In Mills v. United States, 52 Ct.Cl. 452, The Federal Government entered into a lease with the plaintiff for the Mills Building in Washington, D.C. The lease provided that the building would be used only for general office purposes, that the lessee would make all repairs to the premises, other than the roof or for conditions produced by ordinary wear and tear or fire. There was also a covenant to return the property at expiration of the tenancy in like good order as received. The mortar between the pieces of terra cotta in the cornice eroded or yielded with the result that water was admitted, which finally, from freezes or otherwise, caused pieces of the terra cotta to fall and endanger other parts of the cornice. The plaintiff made the repairs and sued for reimbursement. We held that a covenant "to make all repairs" is a general one and does not extend to rebuilding and restoration. Further, we held that at common law a tenant was not impliedly liable for deterioration of the premises from the ordinary wear and tear incident to their reasonable use, or to make substantial and lasting repairs, such as are usually called general repairs. His obligation is, in effect, a covenant against voluntary waste, as we have previously described. His covenant to restore the premises to the lessor in as good a condition as received is merely the expression of the implied obligation resting upon him.
We think it is quite possible that the parties to the leases here before us may not have had a meeting of minds as to what was meant by the covenant set forth in paragraph 12 thereof. The defendant may have thought its liability should be limited to the purposes for which leased and put the purpose in the lease for that reason. The plaintiff may have honestly assumed differently. There is, however, no evidence that at the execution of the instruments there was any discussion or confusion about it. If there was no meeting of the minds and we were to hold there was no valid lease, the common law would apply and the same result be achieved. But, it is not necessary for us to reach this question for we think that the pattern of the authorities is sufficiently clear on language and circumstances such as here involved so as to leave no grounds for reasonable doubt as to the proper construction to be placed upon the written language the parties chose to employ.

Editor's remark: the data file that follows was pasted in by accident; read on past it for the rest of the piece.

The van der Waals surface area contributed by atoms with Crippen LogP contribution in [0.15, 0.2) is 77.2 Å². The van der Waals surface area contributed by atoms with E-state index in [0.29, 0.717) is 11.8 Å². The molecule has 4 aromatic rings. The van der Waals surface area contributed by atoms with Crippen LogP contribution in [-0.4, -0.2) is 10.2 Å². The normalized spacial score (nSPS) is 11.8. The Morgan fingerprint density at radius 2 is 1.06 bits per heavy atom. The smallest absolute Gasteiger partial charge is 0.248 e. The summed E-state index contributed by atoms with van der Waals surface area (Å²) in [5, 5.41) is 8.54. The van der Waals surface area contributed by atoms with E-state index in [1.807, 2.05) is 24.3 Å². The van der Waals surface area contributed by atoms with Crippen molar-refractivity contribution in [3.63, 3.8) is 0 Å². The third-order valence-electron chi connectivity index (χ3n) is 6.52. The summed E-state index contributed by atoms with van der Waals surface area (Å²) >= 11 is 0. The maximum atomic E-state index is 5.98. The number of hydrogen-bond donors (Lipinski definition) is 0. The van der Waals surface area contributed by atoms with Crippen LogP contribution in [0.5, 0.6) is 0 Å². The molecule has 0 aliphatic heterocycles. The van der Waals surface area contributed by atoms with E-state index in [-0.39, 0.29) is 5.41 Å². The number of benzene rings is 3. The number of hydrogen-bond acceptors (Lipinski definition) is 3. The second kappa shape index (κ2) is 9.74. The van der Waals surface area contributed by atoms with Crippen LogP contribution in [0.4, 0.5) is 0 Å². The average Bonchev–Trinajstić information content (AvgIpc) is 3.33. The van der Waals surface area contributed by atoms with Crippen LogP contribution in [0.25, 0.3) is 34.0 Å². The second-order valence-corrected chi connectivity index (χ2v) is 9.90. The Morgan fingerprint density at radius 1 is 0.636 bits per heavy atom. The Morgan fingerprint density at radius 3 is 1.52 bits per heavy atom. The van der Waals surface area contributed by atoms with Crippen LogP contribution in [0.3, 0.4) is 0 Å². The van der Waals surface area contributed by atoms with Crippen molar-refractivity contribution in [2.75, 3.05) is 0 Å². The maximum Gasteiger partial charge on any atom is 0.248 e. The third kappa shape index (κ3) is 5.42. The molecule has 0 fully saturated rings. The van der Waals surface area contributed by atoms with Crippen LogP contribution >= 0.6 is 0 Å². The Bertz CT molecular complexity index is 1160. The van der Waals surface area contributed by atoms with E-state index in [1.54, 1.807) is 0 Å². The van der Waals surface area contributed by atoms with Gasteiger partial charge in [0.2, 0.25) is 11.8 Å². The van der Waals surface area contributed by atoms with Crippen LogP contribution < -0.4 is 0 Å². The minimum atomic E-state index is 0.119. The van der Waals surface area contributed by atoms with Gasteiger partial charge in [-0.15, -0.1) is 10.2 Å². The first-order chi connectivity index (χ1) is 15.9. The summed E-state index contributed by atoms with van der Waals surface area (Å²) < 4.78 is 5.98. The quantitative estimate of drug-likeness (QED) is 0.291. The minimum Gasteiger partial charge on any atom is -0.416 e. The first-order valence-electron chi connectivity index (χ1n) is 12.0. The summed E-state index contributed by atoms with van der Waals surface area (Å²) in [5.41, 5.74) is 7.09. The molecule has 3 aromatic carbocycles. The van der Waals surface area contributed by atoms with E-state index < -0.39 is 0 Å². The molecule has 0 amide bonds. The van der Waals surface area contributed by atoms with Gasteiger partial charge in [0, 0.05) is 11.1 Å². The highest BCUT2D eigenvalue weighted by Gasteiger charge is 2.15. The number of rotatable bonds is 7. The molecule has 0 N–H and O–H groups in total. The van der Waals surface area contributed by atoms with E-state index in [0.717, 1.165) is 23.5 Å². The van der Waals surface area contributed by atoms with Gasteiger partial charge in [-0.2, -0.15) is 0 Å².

The plaintiff has contended for sums adequate to restore alleged damage to paving by the defendant, which we do not find supported by the evidence, and for certain sign restorations under paragraph 8 of the leases. On the latter, the record is inadequate to support a finding for the plaintiff in view of its election not to assert its claim under this paragraph and the defendant's consequent failure to rebut the same. The plaintiff knew or should have realized when it leased the premises for naval purposes that its own signs would not suit these purposes. Its remedy was provided in paragraph 8 calling for restoration, a remedy the plaintiff by its own election at the trial decided not to assert. While evidence with respect to the signs by this election probably should not have been admitted, we do not think the plaintiff can both assert and not assert under paragraph 8, or eat its cake and have it too.
Mention should be made of the plaintiff's theory that one proper measure of its recovery can be reflected by its claim for deferred maintenance which seeks to compel the defendant to restore the premises to 80% of condition new. We hold with the principle that to cast a financial liability of this magnitude upon the tenant by these leases could hardly have been within the contemplation of the parties. Second United Cities Realty Corp. v. Price Schumacher Co., 242 N.Y. 120, 124, 151 N.E. 150, 151-152.